No 264vt, SocArXiv from Center for Open Science
In the financial crisis of 2008, losses on popular new securitized products far exceeded predictions. This paper studies this episode with a model of technology adoption: a principal tries to induce costly effort from a group of agents charged with vetting new technology. The principal is unwilling to simultaneously punish large groups of agents, so they shirk when coordination is possible. Widely applicable technology expands productive possibilities but also provides an opportunity for coordinated shirking, and can thus lead to widespread production failure. Furthermore, even agents who learn that they are using flawed technology may continue to do so.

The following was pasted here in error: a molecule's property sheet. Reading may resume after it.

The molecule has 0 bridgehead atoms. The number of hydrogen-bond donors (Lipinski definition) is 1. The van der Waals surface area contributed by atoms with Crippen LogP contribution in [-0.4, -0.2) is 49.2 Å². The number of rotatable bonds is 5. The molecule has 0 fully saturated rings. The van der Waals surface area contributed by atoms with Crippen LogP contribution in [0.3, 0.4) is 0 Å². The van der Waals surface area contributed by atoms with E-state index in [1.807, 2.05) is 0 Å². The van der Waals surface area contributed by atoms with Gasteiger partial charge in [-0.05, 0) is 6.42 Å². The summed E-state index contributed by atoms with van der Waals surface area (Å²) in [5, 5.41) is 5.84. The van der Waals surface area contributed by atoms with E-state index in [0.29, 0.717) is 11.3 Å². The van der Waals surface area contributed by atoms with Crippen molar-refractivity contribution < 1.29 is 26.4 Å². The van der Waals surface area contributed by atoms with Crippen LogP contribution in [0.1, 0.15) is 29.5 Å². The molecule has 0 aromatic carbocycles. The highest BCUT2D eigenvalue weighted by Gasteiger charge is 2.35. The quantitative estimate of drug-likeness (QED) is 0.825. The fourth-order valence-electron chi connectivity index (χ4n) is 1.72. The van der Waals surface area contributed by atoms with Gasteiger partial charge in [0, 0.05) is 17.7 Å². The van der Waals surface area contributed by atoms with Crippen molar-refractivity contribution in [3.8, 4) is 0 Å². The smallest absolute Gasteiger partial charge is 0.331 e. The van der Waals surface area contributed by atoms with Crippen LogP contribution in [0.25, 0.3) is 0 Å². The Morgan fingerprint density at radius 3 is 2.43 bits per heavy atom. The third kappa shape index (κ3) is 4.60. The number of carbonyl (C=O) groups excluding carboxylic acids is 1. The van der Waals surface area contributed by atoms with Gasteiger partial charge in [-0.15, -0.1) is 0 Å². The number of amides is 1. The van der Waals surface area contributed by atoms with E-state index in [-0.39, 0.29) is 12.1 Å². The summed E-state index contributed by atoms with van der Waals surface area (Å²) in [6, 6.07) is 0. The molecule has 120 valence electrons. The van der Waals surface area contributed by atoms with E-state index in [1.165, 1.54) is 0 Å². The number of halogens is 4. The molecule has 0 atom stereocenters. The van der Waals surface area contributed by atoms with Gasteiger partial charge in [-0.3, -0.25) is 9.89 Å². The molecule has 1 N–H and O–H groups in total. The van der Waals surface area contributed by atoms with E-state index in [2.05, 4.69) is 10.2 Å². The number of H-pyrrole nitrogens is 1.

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Persistent link: https://EconPapers.repec.org/RePEc:osf:socarx:264vt
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